Memphis businessman denies charges

MEMPHIS, Tenn.-- A federal grand jury charged a wealthy
Memphis businessman Thursday with paying $150,000 to have a
promising football player attend the University of Alabama.

Logan Young is accused in a three-count indictment with
conspiracy, crossing state lines to commit racketeering and
arranging bank withdrawals to cover up a crime. He pleaded not guilty to the charges, and was released without bond

"We will fight these charges, and that's all I'm going to
say," said his lawyer, James Neal of Nashville.

Young is accused of conspiring with former Trezevant High
School coach Lynn Lang and others to influence Albert Means, a highly recruited
defensive lineman, to accept an athletic scholarship with Alabama.

Shortly after the indictment was released, Young entered a plea
of innocent before a federal magistrate and was released without

Each of the charges in the indictment carries a maximum
punishment of five years in prison and a $250,000 fine, though
federal guidelines would call for a lighter sentence upon

Authorities say Means apparently knew nothing about the scheme.
He played one season at Alabama before transferring to the
University of Memphis to be closer to his family. He is still a member of the Memphis football team. Means' family has said he looked up to Lang as a father figure
and relied on his advice while deciding which college to attend in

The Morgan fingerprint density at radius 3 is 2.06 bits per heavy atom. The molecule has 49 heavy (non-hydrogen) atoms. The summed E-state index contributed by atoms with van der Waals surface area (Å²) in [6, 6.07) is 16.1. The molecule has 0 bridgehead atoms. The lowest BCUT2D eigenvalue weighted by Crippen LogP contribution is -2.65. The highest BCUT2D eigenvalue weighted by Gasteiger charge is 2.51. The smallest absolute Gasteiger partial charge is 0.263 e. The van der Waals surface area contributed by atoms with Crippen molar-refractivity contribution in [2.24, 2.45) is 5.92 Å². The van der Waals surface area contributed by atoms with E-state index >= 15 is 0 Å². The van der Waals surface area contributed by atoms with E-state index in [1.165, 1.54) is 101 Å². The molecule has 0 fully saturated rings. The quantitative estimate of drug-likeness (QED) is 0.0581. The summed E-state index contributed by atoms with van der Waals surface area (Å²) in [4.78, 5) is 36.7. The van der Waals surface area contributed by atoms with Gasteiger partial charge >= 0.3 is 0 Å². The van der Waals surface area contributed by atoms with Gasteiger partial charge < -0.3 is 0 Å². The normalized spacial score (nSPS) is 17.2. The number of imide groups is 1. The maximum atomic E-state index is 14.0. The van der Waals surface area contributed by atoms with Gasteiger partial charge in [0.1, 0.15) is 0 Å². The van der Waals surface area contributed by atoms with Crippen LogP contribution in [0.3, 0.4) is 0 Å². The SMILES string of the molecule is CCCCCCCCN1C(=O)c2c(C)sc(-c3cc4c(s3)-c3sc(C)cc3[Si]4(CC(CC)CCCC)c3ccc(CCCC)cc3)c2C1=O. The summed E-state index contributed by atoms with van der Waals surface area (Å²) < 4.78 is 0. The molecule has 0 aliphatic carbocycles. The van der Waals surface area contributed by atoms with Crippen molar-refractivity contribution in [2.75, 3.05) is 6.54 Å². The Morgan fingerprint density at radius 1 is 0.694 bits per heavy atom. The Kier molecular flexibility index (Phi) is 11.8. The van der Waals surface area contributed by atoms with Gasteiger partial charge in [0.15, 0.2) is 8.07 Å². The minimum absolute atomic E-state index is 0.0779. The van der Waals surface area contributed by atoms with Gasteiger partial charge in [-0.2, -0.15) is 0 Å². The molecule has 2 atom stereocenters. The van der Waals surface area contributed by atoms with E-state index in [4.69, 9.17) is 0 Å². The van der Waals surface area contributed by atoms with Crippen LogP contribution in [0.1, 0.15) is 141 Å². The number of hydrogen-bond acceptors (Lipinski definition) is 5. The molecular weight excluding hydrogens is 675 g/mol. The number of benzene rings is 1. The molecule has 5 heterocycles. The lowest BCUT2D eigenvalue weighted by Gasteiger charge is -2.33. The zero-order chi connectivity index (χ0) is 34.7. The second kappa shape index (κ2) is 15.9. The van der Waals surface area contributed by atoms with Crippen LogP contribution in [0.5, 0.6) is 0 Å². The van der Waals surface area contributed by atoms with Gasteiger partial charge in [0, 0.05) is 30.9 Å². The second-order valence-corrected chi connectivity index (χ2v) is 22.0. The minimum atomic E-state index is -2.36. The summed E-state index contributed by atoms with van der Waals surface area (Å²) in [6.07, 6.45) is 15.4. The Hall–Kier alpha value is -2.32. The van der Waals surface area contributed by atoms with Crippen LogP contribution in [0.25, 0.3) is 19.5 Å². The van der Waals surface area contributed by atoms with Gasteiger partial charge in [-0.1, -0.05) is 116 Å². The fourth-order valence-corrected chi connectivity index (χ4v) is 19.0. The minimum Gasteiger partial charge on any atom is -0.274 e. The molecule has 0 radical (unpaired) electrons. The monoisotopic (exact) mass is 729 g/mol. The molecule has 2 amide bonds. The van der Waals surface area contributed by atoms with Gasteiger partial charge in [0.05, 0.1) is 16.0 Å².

Means refuses to talk with the news media, but Memphis coach
Tommy West said he has put the scandal behind him and is a valued
member of the team.

"Albert didn't have anything to do with it, and as far as we're
concerned it's over with Albert," West told WMC-TV.

The Means scandal became part of an NCAA investigation that last
year put Alabama on five years' probation, banned it from bowl
games for two seasons and reduced the number of football
scholarships the university can award.

The university, which refused comment on the indictment, has
disassociated itself from Young, a longtime booster and friend of
Alabama athletic director Mal Moore.

Lang pleaded guilty last year to a federal conspiracy charge and
is awaiting sentencing. That charge also carries a maximum penalty
of five years in prison and a $250,000 fine. Lang, who has been
cooperating with authorities since his plea, is likely to draw a
much lighter sentence, however.

Milton Kirk, Lang's former assistant coach at Trezevant High,
also has pleaded guilty to taking part in the scheme. He was
sentenced to probation, a $1,000 fine and community service.

Kirk first exposed the allegations against Lang in interviews
with The Commercial Appeal newspaper in January 2001.

With his guilty plea, Lang acknowledged he was referred to Young
by Ivy Williams, a former Alabama assistant, and that he discussed
the deal with Ronnie Cottrell, a former Alabama recruiting

Lang also acknowledged taking part in finding a stand-in to take
the college entrance exam for Means.

Lang was accused of also trying to broker Means' services to the universities of Georgia, Tennessee, Arkansas, Mississippi, Florida State, Michigan State and Memphis.